Hunger Music

Artist: LongshotsTitle: Hunger MusicRating: 3 StarsReviewed by: Paine

Smart Hip-Hop references itself. It’s aware of its surroundings, and works to create space at the table to eat. New York dup The Longshots are hungry and fast approaching the table. Hunger Music (Sun City) is a debut album speaking directly to those who kept Hip-Hop alive, and simply wanted in. Stuffed with references and allusions to everybody from Grand Puba to Biggie to Jeru, the Longshots reveal their inspirations. Speaking their own language, this is an album that combines the themes and tones of Group Home’s Livin’ Proof with the delivery and approach of Arsonists’ As the World Burns.

MC’s Crayon and Rock Shabazz are both very convincing in their effort to dramatize. “Cold World, Frozen Tears” captures the “now or never” mentality of a dream. At no point do the lyrics wow the listener, but rather the images of needs and wants transfer well. Here, as in several points, the group references guns and self-defense. Like G Rap or Nasty Nas’ early days, they not only threaten to beat opponents with weapons, but songs like “Ready For War Pt. 2” mention lyrical combat. In 2005, it’s rare to see artists combining these egos. However, Hunger Music may be trying to do too many things at once. “Running Back to You” sucks up the tough demeanor the group uses, and really feels like a less enthused cover of Freeway’s “What We Do.” By and large, The Longshots succeed in writing street-minded raps that pay homage to Hip-Hop while reveal a want ten years in the making.

In order to successfully be about New York Hip-Hop, a lot depends on Hunger Music’s production. Immortal Technique collaborators, The Beat Bandits do an extremely fine job holding it down. Specifically, Metaphysic succeeds in a slow-rolling string arrangement on “The Sneak Attack.” An elaborate scratch-chorus enhances the rugged intentions of the song’s lyrics. The veteran, Ayatollah also contributes on “First Brick.” This is another string arrangement, chopped thick – and scratch-chorus. “Hands Up” though, feels much too fast, and feels uneasy to the ear, albeit an intended party anthem. The album uses a little ‘chipmunk soul’ to get by, but thrives on its simple, but firm music that largely matches the lyrical themes.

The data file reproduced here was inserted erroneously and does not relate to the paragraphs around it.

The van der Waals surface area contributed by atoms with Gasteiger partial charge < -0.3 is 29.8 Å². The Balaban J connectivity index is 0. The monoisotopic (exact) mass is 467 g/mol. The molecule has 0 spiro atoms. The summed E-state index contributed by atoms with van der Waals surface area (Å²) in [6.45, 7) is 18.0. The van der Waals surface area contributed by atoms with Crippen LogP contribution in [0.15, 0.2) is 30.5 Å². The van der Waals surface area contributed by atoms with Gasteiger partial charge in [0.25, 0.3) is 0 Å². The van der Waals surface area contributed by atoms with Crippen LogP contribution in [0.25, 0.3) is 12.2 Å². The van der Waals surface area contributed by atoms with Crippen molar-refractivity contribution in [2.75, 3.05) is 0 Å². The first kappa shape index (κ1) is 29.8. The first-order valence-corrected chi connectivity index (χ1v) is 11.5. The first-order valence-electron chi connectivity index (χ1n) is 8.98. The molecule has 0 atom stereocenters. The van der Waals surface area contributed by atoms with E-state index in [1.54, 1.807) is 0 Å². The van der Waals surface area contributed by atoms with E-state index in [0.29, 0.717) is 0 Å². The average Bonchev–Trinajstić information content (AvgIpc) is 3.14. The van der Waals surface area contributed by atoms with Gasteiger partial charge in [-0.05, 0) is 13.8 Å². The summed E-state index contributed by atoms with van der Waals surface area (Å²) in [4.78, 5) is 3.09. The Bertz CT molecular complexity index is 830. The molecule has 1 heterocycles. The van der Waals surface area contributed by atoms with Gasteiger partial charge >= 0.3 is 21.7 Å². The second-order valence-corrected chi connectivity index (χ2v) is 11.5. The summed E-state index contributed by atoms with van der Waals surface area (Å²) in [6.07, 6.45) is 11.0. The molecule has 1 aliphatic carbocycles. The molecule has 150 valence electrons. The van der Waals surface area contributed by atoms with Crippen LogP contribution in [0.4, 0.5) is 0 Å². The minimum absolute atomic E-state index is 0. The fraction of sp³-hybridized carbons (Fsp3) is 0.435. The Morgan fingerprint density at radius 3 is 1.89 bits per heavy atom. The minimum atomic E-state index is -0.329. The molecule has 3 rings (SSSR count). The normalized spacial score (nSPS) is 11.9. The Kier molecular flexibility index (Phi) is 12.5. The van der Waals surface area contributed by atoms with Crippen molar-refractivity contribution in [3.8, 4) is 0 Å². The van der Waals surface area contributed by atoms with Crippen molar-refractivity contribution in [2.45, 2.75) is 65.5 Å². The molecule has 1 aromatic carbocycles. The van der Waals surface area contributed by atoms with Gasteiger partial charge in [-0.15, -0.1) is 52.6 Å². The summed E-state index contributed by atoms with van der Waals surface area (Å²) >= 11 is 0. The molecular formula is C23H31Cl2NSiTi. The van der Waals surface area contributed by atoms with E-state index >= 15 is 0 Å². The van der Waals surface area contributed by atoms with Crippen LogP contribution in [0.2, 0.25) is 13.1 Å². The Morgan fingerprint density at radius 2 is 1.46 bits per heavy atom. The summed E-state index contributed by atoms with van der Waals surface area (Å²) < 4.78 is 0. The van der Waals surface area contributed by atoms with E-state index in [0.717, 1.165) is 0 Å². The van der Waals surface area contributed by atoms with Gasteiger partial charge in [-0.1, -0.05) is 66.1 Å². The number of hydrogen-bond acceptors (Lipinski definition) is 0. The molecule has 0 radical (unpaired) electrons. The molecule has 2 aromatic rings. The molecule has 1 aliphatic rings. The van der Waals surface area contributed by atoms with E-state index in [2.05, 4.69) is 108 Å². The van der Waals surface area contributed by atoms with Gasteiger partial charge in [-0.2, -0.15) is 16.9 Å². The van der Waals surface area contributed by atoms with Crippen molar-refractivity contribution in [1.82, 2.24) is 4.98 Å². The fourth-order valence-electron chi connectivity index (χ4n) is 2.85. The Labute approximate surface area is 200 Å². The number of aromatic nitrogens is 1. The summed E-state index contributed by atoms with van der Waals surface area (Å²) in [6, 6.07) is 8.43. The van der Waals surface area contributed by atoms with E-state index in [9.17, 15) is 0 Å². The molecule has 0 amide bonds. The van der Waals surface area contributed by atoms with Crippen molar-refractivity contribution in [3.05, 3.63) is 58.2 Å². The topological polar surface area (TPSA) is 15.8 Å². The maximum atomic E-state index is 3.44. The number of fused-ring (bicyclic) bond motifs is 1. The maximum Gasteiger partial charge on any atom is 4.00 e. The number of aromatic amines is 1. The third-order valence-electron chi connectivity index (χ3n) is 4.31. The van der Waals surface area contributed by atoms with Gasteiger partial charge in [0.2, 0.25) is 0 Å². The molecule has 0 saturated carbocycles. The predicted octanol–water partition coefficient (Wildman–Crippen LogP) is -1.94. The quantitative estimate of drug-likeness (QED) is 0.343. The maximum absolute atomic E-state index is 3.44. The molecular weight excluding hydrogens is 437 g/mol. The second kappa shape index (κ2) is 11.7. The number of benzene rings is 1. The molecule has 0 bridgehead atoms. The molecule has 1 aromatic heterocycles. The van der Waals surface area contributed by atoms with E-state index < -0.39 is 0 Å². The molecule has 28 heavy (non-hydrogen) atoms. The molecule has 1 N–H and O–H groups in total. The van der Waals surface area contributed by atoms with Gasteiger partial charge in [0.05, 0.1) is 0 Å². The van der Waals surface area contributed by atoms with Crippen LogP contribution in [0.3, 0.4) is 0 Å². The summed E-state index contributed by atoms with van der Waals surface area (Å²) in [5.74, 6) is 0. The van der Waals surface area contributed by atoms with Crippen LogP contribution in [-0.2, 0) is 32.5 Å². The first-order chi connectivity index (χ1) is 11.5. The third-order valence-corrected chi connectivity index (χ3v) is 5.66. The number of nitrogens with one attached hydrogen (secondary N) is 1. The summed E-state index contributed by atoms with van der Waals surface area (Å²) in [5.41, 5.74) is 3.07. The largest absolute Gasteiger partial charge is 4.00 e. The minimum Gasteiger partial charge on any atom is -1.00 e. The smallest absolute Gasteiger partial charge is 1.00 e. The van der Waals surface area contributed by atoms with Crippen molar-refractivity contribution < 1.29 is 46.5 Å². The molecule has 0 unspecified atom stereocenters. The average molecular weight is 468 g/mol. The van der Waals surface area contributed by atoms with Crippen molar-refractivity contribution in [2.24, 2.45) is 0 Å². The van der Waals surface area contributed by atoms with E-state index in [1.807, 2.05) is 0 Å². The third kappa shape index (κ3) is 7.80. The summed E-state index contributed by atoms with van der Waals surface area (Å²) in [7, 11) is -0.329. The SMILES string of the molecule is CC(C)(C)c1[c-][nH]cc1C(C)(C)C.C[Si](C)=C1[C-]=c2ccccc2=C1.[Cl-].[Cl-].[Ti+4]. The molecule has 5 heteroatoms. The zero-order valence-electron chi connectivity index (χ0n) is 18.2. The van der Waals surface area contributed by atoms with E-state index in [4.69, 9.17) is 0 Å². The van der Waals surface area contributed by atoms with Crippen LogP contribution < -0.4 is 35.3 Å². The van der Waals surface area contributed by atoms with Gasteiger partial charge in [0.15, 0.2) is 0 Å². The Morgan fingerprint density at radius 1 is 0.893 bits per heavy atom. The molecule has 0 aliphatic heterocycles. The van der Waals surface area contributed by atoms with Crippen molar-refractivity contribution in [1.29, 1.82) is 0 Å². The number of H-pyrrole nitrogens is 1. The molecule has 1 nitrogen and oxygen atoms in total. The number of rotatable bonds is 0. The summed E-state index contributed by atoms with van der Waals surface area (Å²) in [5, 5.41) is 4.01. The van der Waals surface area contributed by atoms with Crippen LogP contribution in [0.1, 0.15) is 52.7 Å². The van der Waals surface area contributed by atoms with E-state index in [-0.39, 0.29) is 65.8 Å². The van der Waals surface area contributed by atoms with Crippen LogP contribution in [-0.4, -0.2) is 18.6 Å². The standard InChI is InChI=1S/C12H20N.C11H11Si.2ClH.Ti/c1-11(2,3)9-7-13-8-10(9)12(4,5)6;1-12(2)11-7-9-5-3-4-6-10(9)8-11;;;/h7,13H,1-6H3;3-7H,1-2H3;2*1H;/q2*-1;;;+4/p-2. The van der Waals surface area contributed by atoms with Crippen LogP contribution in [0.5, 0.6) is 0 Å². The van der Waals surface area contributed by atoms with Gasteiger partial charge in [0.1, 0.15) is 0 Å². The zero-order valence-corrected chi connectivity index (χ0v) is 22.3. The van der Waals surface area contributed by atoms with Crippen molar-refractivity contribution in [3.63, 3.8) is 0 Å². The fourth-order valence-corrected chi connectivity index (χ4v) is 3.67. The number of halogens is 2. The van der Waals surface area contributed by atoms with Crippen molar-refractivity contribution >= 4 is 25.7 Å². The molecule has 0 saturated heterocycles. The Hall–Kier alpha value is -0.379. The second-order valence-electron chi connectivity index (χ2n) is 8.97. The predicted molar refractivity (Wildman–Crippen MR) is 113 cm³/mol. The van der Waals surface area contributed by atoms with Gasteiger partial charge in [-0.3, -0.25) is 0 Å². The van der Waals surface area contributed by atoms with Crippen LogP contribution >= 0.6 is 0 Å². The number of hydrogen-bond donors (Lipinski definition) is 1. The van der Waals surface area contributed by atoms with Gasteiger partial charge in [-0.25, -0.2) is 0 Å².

The days of debut New York artists creating street-minded, self-made independents feel behind us. Hunger Music is charming for bucking that system alone. Unlike so many of their peers, Crayon and Shabazz ignore witty punchlines, and focus almost entirely on detail. They know their situation is not unique, and this album shows their answers both as a product, and the music within. Whether The Longshots debut will stick to the ribs of the not-so-hungry Hip-Hop consumer will be determined in time.

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